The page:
Change In The Pocket
“I am happy to make money. I want to make more money, make more music, eat Big Macs and drink Budweisers.” – Kid Rock
by Walter Price
Having Some Success? A little extra change in the pocket…
Hey, that’s pretty cool; you’re making it making music. That is like winning the arts lottery, kinda. Now, what to do and not to do with this little bit of success. These are the questions.
Growing up my early years found my family and I near poverty most of the time. My teens saw an increase in ‘luxuries’, if you will. But life as a kid with a father who worked in the oilfield business by day and honky tonk troubadour by night was still a bit rough compared to the rest of the haves types my age.
When I started in local radio and a decent income began to trickle in as a single party animal, I was doing okay. It wasn’t until my late 20’s that I was able to do what I wanted financially. Then I made some mistakes that would find me broke as a stupid joke a few times again and again. I would like to think now I’ve got things nearly figured out. ‘Nearly’, I emphases.
If you’re an artist who thinks only poverty will carry your music legacy and emotional state. This read isn’t for you Silly.
Here are some been there done that tips:
Spending money you have and don’t have.
It seems that people who grow up with ready available cash don’t fall into as many of the pitfalls the lower classes do when they see a huge increase in income for the first time. I suggest that the first time you see a huge chunk of change. Do almost no spending.
That’s right, do nothing crazy person. Sit on it, contact a financial adviser. For a small fee, somewhere in the $1000 range. What?! “That is stupid-crazy cash man!!” Yeah, well no not really. An RIA (registered investment adviser) would be your best type of financial peep to start with. These money minded cats work for you and not stock or funds. You can worry about broker-dealers etc. later on.
“Most people need a planner. The ones who don’t need one are usually smart enough to use one.” – Loren Dunham
Let me make it clear, I am no financial expert but I like keeping what money I’ve made working my ass off. Plus there are the facts that people (your fans) really feel uncomfortable when their favorite artists go broke after buying a ridiculously large and unnecessary house after one semi-hit song or that car that looks like a spaceship that you can’t even drive on most roads and the drugs. And don’t forget that it is almost always impossible to regain what you’ve lost due to being financially retarded.
The history of music is cluttered with stars that have spent like morons. Don’t let this be you. Being super talented, cool and then wise will make you look awesome and smart in the long-term.
Don’t overestimate your success or your longevity.
Ever heard of Deep Blue Something,? Nah, unless you’re a huge 90’s fan or from Texas probably not. What this band did was have a huge single “Breakfast at Tiffany’s” and an awesome album Home in 1994. Cool, right? Nope, this band overestimated on many levels. Spending tons on nonsensical this and that’s, legal problems, line-up changes and got themselves into the One Hit Wonder Hall of Fame and in some $$$ troubles.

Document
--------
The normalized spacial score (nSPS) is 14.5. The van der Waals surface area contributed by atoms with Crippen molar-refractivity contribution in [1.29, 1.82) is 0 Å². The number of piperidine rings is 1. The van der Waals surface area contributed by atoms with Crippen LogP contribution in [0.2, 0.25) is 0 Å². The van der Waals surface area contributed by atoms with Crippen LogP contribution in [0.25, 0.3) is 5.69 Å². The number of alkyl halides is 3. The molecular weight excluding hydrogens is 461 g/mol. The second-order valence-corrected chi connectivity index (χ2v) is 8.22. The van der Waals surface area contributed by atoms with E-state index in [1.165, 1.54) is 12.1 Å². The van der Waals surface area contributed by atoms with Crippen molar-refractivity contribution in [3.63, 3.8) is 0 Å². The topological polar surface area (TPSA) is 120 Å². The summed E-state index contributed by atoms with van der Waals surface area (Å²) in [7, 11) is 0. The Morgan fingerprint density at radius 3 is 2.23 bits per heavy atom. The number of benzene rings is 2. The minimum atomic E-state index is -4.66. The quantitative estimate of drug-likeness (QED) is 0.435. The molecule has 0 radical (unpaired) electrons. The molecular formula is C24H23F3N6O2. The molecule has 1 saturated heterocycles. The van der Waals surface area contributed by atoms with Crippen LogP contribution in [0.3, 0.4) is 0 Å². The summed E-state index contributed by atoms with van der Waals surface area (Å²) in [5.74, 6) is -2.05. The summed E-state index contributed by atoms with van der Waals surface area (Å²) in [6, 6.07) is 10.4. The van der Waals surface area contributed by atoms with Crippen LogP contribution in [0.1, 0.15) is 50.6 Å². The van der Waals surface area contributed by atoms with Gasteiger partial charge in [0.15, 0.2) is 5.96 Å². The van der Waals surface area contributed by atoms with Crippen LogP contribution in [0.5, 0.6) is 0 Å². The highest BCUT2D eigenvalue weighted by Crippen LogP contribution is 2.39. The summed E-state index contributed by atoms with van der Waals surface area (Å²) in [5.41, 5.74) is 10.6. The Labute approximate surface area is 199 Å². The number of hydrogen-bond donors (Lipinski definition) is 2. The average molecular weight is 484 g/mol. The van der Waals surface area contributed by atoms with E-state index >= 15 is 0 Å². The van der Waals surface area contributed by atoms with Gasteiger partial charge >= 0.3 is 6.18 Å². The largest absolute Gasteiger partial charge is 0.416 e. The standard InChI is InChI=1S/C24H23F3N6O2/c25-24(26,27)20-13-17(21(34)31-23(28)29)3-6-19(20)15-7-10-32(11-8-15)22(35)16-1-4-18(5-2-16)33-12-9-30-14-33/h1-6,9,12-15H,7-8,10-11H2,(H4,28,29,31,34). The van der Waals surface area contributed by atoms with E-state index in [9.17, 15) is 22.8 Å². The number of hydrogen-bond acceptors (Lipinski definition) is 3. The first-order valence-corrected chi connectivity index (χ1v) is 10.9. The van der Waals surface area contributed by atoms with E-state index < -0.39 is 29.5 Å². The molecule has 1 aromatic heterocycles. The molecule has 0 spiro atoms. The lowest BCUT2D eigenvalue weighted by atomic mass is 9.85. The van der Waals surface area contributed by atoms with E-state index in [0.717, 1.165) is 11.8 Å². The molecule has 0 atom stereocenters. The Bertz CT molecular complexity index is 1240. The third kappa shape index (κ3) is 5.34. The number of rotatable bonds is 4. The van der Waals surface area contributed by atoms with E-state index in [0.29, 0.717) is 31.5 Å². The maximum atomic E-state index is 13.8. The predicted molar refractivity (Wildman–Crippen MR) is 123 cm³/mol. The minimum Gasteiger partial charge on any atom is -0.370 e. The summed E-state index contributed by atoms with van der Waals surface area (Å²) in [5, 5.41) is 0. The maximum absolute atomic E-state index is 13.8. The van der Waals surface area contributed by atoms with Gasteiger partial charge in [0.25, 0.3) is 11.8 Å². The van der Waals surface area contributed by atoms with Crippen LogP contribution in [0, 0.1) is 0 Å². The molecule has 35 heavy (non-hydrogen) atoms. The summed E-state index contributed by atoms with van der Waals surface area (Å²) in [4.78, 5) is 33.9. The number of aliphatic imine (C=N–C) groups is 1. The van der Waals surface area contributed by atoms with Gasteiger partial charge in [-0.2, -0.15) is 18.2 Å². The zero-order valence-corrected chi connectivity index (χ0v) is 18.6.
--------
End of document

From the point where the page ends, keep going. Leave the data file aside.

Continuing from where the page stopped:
I will end up sounding like a stoned and happily passive hippie after a bit. Hope not but if you see a track, EP or album make its way onto any chart, find your audience blow-up in size or watch as your merch gets a super cult status and sells like hotcakes…take it easy stallion. Wait a bit and see if this wave produces some legs.
Don’t blow your wade all over the face of a giant tour bus, super infamous and pricey producer or whatever until you know for sure. It will be hard to tell when is the right time but it will smack you in the glistening face you call your own. Keep in mind, all those things are really for you and your band mates and not for your fanbase. They could give a shit as long as you have killer songs and killer concerts.
There is plenty of time to live the rockstar lifestyle after you know you can and still eat in a few years. Nothing more embarrassing than a band with a huge tour bus and no audience to help pay the gas…I’ve seen it in person many a time.
Anytime I get my panties in a twist to bestow upon people my learned knowledge or pass along what I consider super helpful advice or just some generally thoughtful ramblings about the music business I always go back to one basic thing. If you want to make music and want or expect to see any sort of money from it learn yourself some basic and then advanced (if you is smart enough to want to keep your cash straight) business, arithmetic and basic accounting rules. No one digs counting numbers right? But if the numbers are $$$ it should make things more WOW!
The internet has a load of free courses for musicians or for the common mortal to dig into. Try ‘em out in your spare time and you like it, you will be way happier in the long run. Your music is your small business, think about it.
“Money is better than poverity, if only for financial reason.” – Woody Allen
I’ve stressed this before and here it is again.There will be money made from your music. It is up to you by who and by how much those ‘whos’ make. I’d prefer to keep the majority of my cha-ching in-pocket. My pocket.
That is all I have to say about that…
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[…] It is not always what you take in, but also what you pay out. You can be successful with very little, as long as you know how to manage your finances. Music business is a tough game at the best of times and my friend Walter at the Global Texan Chronicles has written a good article on how to manage your finances HERE. […]
[…] came across (thanks to Walter from the Global Texan Chronicles) an interesting article giving three reasons why you should not give away your music for free, you […]